**ASSESSING THE TERRORIST THREAT
A REPORT OF THE BIPARTISAN POLICY CENTER’S
NATIONAL SECURITY PREPAREDNESS GROUP
BY PETER BERGEN AND BRUCE HOFFMAN
SEPTEMBER 10, 2010
...According to our count, in 2009 at least 43 American citizens or residents aligned with Sunni militant groups or their ideology were charged or convicted of terrorism crimes in the U.S. or elsewhere, the highest number in any year since 9/11. So far in 2010, 20 have been similarly charged or convicted.ii
...It is significant that both Zazi and Faisal Shahzad, the would-be Times Square bomber, had tribal and family ties in Pakistan that they used to make contact with either al-Qaeda or the Pakistani Taliban. These links greatly facilitated their recruitment. British authorities have always regarded the high volume of traffic between Britain and Pakistan, involving upwards of 400,000 persons annually, as providing prime opportunities for the radicalization and recruitment of British citizens and residents.27 These same concerns now exist among U.S. authorities, given the ease with which Zazi and Shahzad readily made contact with the Pakistan-based terrorist movements.28
...If Umar Farouq Abdulmutallab had succeeded in bringing down Northwest Airlines Flight 253, the bombing not only would have killed hundreds but also would have had a large effect on the U.S. economy, already reeling from the worst recession since the Great Depression, and would have devastated the critical aviation and tourism businesses. It also would have likely dealt a crippling blow to Barack Obama’s presidency. According to the White House’s own review of the Christmas Day plot, there was sufficient information known to the U.S. government to determine that Abdulmutallab was likely working for al-Qaeda’s affiliate in Yemen and that the group was looking to expand its terrorist attacks beyond the Arabian Peninsula.34 As a senior Obama administration official responsible for counterterrorism explained shortly afterward, “AQAP was looked upon as a lethal organization, but one focused [only] on the Arabian Peninsula. We thought they would attack our embassy in Yemen or Saudi Arabia” -- not a plane in the skies over America.35 Yet the intelligence community “did not increase analytic resources working” on that threat, while information about the possible use of a PETN bomb by the Yemeni group was well known within the national security establishment, including to John Brennan, Obama’s top counterterrorism adviser, who was personally briefed by Prince Nayef about the assassination attempt against him.36As Obama admitted in a meeting of his national security team a couple of weeks after the Christmas Day plot, “We dodged a bullet.”37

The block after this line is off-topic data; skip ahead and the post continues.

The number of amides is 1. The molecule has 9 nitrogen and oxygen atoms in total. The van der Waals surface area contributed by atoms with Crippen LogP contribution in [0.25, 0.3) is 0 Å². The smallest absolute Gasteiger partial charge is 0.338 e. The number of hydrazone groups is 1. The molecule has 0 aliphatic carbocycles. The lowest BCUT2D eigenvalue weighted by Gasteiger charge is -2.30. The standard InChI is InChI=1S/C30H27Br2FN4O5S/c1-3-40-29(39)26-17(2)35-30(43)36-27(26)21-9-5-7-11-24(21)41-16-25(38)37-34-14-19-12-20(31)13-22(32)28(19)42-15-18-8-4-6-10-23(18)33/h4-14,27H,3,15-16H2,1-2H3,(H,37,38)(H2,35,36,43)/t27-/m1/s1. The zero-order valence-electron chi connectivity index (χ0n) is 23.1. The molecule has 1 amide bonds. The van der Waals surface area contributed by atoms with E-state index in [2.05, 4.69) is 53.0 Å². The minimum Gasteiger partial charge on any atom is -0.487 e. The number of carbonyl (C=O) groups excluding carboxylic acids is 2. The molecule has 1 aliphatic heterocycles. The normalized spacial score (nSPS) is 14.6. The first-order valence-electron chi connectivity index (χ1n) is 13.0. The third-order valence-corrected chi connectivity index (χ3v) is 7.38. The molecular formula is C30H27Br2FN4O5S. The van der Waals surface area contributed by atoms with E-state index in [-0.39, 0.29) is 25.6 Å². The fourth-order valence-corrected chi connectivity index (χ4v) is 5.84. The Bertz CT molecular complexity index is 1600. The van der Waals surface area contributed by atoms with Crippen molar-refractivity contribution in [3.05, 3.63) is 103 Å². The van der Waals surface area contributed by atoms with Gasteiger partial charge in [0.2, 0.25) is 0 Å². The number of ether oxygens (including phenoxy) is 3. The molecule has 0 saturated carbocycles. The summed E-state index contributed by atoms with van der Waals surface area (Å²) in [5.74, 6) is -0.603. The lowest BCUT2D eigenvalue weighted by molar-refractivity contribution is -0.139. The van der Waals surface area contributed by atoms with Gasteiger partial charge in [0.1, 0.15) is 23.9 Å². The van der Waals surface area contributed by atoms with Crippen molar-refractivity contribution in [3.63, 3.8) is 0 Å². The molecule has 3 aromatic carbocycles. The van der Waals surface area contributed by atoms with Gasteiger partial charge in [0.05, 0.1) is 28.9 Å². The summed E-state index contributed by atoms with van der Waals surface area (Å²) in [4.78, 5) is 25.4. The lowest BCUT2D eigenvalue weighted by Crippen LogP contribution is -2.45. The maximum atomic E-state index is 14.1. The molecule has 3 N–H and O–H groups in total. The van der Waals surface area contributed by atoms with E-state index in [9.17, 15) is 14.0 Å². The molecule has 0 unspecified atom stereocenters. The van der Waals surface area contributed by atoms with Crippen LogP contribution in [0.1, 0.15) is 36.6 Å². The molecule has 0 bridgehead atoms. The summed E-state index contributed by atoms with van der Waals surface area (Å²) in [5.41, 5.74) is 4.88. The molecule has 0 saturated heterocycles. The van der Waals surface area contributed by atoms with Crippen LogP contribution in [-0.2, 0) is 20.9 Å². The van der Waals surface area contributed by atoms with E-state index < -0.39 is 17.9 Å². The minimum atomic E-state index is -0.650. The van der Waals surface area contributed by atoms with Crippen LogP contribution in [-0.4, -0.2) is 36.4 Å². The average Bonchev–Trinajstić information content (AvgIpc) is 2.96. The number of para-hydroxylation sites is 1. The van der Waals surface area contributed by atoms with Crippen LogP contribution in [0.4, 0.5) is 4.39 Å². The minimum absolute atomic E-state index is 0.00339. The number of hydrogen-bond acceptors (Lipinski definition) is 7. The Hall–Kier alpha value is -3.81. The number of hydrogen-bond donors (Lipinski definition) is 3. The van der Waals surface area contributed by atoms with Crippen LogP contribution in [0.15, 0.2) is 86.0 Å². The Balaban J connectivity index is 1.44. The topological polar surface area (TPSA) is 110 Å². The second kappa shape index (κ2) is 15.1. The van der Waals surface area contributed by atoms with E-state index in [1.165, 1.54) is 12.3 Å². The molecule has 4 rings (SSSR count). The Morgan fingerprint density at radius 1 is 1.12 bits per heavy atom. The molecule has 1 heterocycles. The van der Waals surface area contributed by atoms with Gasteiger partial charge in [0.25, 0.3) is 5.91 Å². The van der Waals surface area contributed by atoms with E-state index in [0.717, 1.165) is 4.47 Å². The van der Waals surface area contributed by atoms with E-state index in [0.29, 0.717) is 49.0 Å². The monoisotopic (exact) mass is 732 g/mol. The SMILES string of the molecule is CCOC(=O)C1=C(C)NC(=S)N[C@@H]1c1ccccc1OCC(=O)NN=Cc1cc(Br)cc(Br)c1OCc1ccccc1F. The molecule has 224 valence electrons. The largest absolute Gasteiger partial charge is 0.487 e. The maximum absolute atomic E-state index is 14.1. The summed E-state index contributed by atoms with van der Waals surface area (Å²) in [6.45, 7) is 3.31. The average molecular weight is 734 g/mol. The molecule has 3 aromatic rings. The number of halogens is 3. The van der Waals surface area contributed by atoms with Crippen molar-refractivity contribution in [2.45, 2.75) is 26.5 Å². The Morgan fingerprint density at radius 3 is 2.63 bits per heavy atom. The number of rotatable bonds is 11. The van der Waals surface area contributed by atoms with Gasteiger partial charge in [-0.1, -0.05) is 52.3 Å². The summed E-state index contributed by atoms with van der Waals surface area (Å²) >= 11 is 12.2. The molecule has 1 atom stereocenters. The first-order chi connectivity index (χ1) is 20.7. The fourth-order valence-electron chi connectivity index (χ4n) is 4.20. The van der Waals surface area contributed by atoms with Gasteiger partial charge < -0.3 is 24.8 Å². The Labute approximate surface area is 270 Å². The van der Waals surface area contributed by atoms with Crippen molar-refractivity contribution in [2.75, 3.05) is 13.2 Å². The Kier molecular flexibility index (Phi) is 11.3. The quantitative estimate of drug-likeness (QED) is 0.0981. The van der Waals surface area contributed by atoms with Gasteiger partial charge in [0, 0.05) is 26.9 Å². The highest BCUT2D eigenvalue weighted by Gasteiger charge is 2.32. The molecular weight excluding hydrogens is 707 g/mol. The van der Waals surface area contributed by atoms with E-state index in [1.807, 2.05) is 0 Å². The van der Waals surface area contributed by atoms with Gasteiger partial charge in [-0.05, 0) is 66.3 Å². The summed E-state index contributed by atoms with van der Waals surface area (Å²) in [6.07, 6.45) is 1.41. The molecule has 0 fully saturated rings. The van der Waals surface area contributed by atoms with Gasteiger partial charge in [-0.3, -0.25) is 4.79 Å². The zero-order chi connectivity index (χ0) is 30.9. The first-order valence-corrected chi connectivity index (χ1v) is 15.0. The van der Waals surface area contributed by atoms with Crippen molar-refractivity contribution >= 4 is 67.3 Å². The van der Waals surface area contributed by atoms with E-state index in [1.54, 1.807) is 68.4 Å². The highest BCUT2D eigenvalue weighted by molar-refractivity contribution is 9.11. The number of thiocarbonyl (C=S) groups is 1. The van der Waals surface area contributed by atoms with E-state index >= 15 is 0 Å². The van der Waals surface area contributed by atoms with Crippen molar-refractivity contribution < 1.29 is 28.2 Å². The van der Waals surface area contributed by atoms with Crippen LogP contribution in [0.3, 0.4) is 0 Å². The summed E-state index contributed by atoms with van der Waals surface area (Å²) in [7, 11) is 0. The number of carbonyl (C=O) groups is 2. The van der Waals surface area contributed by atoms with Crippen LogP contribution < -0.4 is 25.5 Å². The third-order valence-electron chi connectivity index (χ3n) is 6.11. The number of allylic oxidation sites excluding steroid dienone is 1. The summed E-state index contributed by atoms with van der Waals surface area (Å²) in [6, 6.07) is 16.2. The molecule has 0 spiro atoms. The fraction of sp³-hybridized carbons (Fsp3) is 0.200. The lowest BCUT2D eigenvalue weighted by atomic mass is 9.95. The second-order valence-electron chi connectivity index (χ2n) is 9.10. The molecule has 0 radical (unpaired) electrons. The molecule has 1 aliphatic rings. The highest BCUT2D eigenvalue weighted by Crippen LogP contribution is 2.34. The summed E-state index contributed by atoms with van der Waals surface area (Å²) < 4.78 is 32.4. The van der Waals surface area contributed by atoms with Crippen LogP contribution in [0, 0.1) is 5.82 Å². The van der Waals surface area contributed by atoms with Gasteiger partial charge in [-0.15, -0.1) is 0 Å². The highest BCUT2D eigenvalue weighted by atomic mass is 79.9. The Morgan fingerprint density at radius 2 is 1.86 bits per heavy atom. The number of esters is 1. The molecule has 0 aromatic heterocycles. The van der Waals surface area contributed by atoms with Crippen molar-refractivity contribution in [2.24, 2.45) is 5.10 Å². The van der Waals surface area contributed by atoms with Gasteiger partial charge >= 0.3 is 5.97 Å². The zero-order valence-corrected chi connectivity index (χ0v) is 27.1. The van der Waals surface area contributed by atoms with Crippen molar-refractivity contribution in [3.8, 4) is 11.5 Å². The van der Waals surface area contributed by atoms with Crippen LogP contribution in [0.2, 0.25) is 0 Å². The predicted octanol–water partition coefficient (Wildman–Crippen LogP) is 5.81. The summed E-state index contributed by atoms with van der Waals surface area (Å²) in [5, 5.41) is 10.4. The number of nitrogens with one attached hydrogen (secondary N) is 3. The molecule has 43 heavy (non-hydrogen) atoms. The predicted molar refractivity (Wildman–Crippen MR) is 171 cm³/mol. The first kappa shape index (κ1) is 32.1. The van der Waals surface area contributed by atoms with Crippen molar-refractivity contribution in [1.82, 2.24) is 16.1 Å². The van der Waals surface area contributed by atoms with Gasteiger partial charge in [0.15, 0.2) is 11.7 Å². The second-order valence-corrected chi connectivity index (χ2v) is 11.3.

...After it announced its fealty to bin Laden, Shabab was able to recruit larger numbers of foreign fighters; by one estimate, up to 1,200 were working with the group by 2010.42 Today, Shabab and its allies control about half of south-central Somalia.43
...In addition to the two young men who conducted suicide operations, six other Somali-Americans ages 18 to 30 were killed in Somalia between 2007 and 2009, as was Ruben Shumpert, an African-American convert to Islam from Seattle.46 Given the high death rate of the Americans fighting in Somalia, as well as the considerable attention this group has received from the FBI, it is unlikely that American veterans of the Somali war pose much of a threat to the United States itself. It is plausible, however, now that Shabab has declared itself to be an al-Qaeda affiliate, that U.S. citizens in the group might be recruited to engage in anti-American operations overseas.
...In 2008, for the first time,53 the Taliban as a movement began planning seriously to attack targets in the West. According to Spanish prosecutors, Baitullah Mehsud, then the Pakistani Taliban’s leader, sent a team of would-be suicide bombers to Barcelona to attack the subway system in January 2008.54 Pakistani Taliban spokesman Maulvi Omar confirmed this later in a videotaped interview, in which he said that those suicide bombers “were under pledge to Baitullah Mehsud” and were sent because of the Spanish military presence in Afghanistan.
In assessing the proliferation of terrorist threats to the American homeland, senior U.S. counterterrorism officials now repeatedly call attention to al-Qaeda’s strategy of “diversification” -- mounting attacks involving a wide variety of perpetrators of different nationalities and ethnic heritages to defeat any attempt to “profile” actual and would-be perpetrators and to overwhelm already information-overloaded law enforcement and intelligence agencies. “Diversity,” one senior local law enforcement official explained, “is definitely the word.”77 Similarly, in a June 30, 2010, interview at the Aspen Security Forum, Michael Leiter, director of the National Counterterrorism Center, also identified this trend. “What we have seen, which is I think most problematic to me and most difficult for the counterterrorism community,” he explained,